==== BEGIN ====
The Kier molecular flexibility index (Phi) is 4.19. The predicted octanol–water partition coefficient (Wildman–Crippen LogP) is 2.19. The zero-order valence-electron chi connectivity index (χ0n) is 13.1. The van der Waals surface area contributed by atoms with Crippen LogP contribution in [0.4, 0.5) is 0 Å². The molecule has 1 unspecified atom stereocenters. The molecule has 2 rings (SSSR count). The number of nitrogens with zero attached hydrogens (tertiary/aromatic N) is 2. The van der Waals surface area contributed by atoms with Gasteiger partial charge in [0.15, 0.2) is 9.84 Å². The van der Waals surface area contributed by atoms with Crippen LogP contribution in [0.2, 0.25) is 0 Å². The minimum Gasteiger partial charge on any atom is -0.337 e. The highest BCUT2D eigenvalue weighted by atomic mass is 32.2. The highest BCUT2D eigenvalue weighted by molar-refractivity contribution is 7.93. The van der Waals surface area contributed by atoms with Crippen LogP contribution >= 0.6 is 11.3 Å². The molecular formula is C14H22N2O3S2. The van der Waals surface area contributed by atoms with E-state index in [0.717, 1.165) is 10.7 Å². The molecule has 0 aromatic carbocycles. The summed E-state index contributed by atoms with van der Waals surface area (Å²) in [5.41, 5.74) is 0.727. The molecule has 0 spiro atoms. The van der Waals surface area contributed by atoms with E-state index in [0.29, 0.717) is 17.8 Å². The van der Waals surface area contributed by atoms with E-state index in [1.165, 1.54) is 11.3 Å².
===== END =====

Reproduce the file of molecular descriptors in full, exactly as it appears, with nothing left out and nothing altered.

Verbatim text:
The Kier molecular flexibility index (Phi) is 4.19. The predicted octanol–water partition coefficient (Wildman–Crippen LogP) is 2.19. The zero-order valence-electron chi connectivity index (χ0n) is 13.1. The van der Waals surface area contributed by atoms with Crippen LogP contribution in [0.4, 0.5) is 0 Å². The molecule has 1 unspecified atom stereocenters. The molecule has 2 rings (SSSR count). The number of nitrogens with zero attached hydrogens (tertiary/aromatic N) is 2. The van der Waals surface area contributed by atoms with Gasteiger partial charge in [0.15, 0.2) is 9.84 Å². The van der Waals surface area contributed by atoms with Crippen LogP contribution in [0.2, 0.25) is 0 Å². The minimum Gasteiger partial charge on any atom is -0.337 e. The highest BCUT2D eigenvalue weighted by atomic mass is 32.2. The highest BCUT2D eigenvalue weighted by molar-refractivity contribution is 7.93. The van der Waals surface area contributed by atoms with Crippen LogP contribution >= 0.6 is 11.3 Å². The molecular formula is C14H22N2O3S2. The van der Waals surface area contributed by atoms with E-state index in [0.717, 1.165) is 10.7 Å². The molecule has 0 aromatic carbocycles. The summed E-state index contributed by atoms with van der Waals surface area (Å²) in [5.41, 5.74) is 0.727. The molecule has 0 spiro atoms. The van der Waals surface area contributed by atoms with E-state index in [0.29, 0.717) is 17.8 Å². The van der Waals surface area contributed by atoms with E-state index in [1.165, 1.54) is 11.3 Å².